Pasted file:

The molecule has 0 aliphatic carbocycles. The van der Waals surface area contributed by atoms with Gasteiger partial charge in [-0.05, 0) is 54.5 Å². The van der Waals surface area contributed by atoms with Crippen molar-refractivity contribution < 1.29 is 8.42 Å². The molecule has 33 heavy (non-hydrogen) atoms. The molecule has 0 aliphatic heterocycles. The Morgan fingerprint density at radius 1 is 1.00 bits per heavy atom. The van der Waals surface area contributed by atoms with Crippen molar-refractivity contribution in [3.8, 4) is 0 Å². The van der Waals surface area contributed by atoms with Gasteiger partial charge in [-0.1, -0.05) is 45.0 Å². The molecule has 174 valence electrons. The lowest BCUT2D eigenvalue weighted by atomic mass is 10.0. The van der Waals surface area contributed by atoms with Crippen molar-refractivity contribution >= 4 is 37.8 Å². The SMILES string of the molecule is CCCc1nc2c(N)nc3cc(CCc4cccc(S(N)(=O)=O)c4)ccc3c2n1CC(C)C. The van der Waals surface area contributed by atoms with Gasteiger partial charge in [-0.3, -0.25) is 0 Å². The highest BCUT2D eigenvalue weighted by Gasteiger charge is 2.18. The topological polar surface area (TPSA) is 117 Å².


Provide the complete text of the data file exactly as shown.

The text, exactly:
The molecule has 0 aliphatic carbocycles. The van der Waals surface area contributed by atoms with Gasteiger partial charge in [-0.05, 0) is 54.5 Å². The van der Waals surface area contributed by atoms with Crippen molar-refractivity contribution < 1.29 is 8.42 Å². The molecule has 33 heavy (non-hydrogen) atoms. The molecule has 0 aliphatic heterocycles. The Morgan fingerprint density at radius 1 is 1.00 bits per heavy atom. The van der Waals surface area contributed by atoms with Crippen molar-refractivity contribution in [3.8, 4) is 0 Å². The van der Waals surface area contributed by atoms with Gasteiger partial charge in [-0.1, -0.05) is 45.0 Å². The molecule has 174 valence electrons. The lowest BCUT2D eigenvalue weighted by atomic mass is 10.0. The van der Waals surface area contributed by atoms with Crippen molar-refractivity contribution >= 4 is 37.8 Å². The SMILES string of the molecule is CCCc1nc2c(N)nc3cc(CCc4cccc(S(N)(=O)=O)c4)ccc3c2n1CC(C)C. The van der Waals surface area contributed by atoms with Gasteiger partial charge in [-0.3, -0.25) is 0 Å². The highest BCUT2D eigenvalue weighted by Gasteiger charge is 2.18. The topological polar surface area (TPSA) is 117 Å².